We’re all overwhelmed. We’re juggling too much, and we there’s little margin for error. If we’re not careful, the stress we’re keeping at bay will catch up to us–headaches, sleepless nights, weight gain, a short temper. We know you’re right there with us because you said so. But you also shared how you manage your stress and find some downtime. This tribe that we’re creating is pretty amazing, so we gathered your suggestions, added our own and then found the science to support them. Read on for easy and fun (and sometimes surprising!) ways to relieve stress from other moms who get it.
As I was brainstorming for this blog with Mary, she said that she often reads or “does nothing” to disconnect. I laughed out loud. Have you read her blog from last week about being a Type A mom?
Me: Ummm, have you ever actually done nothing?” Mary: Well, no…but I know I need to.
If you know either of us by now, or if you have a friend who would fall into that Type A category, you know that we struggle to slow down and do things that don’t necessarily achieve a goal. If you’re familiar with Strengthsfinder, you won’t be surprised to know that Achiever is Mary’s top strength and it’s my second. But we’re learning that we need to do a better job of taking breaks to de-stress and recharge.
Stats About Stress
The American Psychological Association reports that nearly 50% of women say their stress has increased over the past 5 years. Only 35% feel successful in trying to manage that stress. Half of them have lain awake at night because of stress. A Care.com survey found that 80% of working moms feel stressed about getting everything done.
I imagine that those statistics aren’t really surprising to you, but these might be:
- Parents overall say they live with stress levels that are unhealthy
- Almost 70% of parents say that their stress has little or no impact on their kids
- Only 14% of children say their parent’s stress does not bother them.
I definitely don’t take enough time to think about how my stress levels affect my kids. I want them to grow up in a healthy home (physically, emotionally, socially, spiritually) and that’s not happening if my stress or my husband’s stress is pervasive.
Why We Need a Break
I don’t always do the best things to relieve my stress–I’m guilty of grabbing my phone and scrolling through Instagram or Facebook, checking email or reading the latest news. In The Distracted Mind: Ancient Brains in a High-Tech World, authors Gazzaley, a neuroscientist, and Rosen, a psychologist, suggest that when we grab our phones at the first sign of boredom, we can actually train ourselves to check them more often.
Good mental breaks, however, can help keep us focused and be more productive. They help reduce stress which means improved physical and emotional health. Breaks can also restore motivation, increase creativity and improve learning.
Science says we need downtime. Easier said than done, right? I know. Downtime might go against your very nature or it might seem like an impossibility in your schedule. Go back and reread the first part of this post and the linked articles until you’re convinced how important this is.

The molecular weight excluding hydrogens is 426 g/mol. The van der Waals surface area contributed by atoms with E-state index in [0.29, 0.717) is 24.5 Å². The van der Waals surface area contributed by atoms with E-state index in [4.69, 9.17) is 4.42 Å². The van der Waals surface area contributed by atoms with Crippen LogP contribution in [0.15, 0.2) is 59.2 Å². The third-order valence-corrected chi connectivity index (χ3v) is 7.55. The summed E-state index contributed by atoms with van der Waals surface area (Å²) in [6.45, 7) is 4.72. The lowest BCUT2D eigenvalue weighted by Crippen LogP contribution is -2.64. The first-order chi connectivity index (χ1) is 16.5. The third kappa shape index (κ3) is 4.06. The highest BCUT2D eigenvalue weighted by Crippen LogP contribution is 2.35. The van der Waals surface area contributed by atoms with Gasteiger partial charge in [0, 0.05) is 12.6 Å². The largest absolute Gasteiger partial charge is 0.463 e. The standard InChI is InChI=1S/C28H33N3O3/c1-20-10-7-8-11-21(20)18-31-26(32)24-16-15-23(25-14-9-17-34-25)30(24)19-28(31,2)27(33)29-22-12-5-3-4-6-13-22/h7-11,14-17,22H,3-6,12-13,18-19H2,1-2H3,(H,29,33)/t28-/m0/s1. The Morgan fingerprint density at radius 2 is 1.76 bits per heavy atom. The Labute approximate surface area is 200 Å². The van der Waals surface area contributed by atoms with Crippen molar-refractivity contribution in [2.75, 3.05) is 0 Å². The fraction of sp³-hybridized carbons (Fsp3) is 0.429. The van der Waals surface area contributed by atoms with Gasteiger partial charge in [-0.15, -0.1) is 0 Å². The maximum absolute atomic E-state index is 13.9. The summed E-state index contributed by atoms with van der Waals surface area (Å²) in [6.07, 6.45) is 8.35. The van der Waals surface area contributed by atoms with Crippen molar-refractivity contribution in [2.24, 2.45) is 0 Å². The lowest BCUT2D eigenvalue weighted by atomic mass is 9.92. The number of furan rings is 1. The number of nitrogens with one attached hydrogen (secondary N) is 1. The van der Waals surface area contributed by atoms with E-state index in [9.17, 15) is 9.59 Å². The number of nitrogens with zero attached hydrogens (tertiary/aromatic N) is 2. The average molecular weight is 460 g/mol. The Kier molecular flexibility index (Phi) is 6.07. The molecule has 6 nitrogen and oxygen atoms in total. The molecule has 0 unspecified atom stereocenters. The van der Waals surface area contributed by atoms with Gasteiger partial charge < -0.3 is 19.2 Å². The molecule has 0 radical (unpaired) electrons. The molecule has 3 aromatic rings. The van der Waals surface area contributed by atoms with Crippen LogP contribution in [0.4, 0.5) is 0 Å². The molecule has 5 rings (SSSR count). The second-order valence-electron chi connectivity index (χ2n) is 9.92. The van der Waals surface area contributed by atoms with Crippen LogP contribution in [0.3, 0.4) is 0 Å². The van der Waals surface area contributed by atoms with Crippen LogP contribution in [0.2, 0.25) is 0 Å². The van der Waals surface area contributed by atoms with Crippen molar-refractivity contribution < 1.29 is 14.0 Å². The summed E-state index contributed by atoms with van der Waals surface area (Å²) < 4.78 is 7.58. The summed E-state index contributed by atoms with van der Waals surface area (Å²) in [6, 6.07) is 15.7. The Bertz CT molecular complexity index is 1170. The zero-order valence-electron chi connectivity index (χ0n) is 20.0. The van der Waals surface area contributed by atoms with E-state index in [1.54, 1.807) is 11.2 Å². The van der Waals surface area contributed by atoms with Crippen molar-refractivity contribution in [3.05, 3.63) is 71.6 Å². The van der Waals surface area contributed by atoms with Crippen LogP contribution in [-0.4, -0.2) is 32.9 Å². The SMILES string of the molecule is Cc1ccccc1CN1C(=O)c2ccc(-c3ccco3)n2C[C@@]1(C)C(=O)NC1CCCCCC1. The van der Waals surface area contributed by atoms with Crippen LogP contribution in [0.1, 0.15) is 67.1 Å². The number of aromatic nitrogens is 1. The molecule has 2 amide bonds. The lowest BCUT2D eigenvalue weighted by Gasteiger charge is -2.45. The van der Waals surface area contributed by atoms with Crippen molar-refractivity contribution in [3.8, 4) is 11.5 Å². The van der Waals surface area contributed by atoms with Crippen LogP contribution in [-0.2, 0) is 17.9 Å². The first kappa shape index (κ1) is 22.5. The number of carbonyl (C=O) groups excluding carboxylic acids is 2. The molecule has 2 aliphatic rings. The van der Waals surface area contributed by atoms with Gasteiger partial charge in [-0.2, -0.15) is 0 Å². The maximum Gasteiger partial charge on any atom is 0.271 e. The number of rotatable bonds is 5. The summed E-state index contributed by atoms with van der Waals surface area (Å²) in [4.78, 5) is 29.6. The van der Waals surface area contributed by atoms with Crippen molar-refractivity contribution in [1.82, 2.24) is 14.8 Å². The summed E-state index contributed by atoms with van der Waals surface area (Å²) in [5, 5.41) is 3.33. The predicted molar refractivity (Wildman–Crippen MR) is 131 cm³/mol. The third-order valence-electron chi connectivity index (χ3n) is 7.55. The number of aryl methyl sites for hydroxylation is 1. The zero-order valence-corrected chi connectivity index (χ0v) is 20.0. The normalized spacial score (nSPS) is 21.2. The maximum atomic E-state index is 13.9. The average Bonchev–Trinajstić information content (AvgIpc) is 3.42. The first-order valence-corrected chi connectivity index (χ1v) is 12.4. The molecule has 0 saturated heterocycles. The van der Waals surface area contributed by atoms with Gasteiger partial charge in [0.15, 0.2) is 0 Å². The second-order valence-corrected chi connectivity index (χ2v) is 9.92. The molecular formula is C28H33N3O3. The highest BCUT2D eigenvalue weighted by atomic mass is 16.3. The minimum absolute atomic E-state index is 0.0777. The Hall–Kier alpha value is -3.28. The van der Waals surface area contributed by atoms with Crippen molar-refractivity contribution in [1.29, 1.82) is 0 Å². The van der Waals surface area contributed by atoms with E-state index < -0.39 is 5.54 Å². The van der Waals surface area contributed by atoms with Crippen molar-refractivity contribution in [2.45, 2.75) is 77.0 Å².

We asked our readers to tell us what they do to unwind and reduce stress. We were surprised by the variety of answers and had fun reading through them! We’ve organized them below based on how much time you have or how you’d most like to use your downtime. We’re inspired to build more of these into our life, even if it means we need to put it on our calendar!
1-6. A 5-10 MINUTE BRAIN BREAK
We know you’ve heard about brain breaks from your kids or if you’re a teacher, you regularly build them into your school day. According to neurologist and research consultant Dr. Judy Willis, “Brain breaks, by switching activity to different brain networks, allow the resting pathways to restore their calm focus and foster optimal mood, attention, and memory.”
- Do nothing. Do Nothing for Two Minutes is a website and I admit, it was hard for me. I had to force myself to stop writing and actually do nothing for 2 minutes. Every time I touched the mouse or keyboard, the time started over. They aren’t messing around.
- Get some fresh air. Spending time outside is a powerful remedy for just about everything, including stress relief. If you can’t get outside, studies show that just looking at pictures of nature and green spaces can help us relax and recover from stress.
- Clean. Research shows that just 13 minutes of cleaning can relieve stress. There’s a lot to be said about clearing the clutter! Mary wrote about lessons learned from Marie Kondo on Netflix’s Tidying Up.
- A few exercises like squats, burpees, sit ups, etc.
7-11. QUIET TIME
A Harvard Business Review article title says it all: “The Busier You Are, the More You Need Quiet Time.” Silence restores the nervous system, develops new cells in a region of the brain associated with learning and memory and is stabilizing to cardiovascular and respiratory systems.
- Pray or Meditate. According to the National Institute of Health, prayer or meditation can reduce blood pressure, reduce anxiety and depression, help with insomnia and promote healthy behaviors. I’ve been suffering from severe tension headaches for the past 2 years. I’ve had fewer headaches that are less painful since I started setting aside an hour every morning for Bible reading and prayer. My word for the year is peace (I wrote more about it here) and if nothing else, it seems to be helping me relax.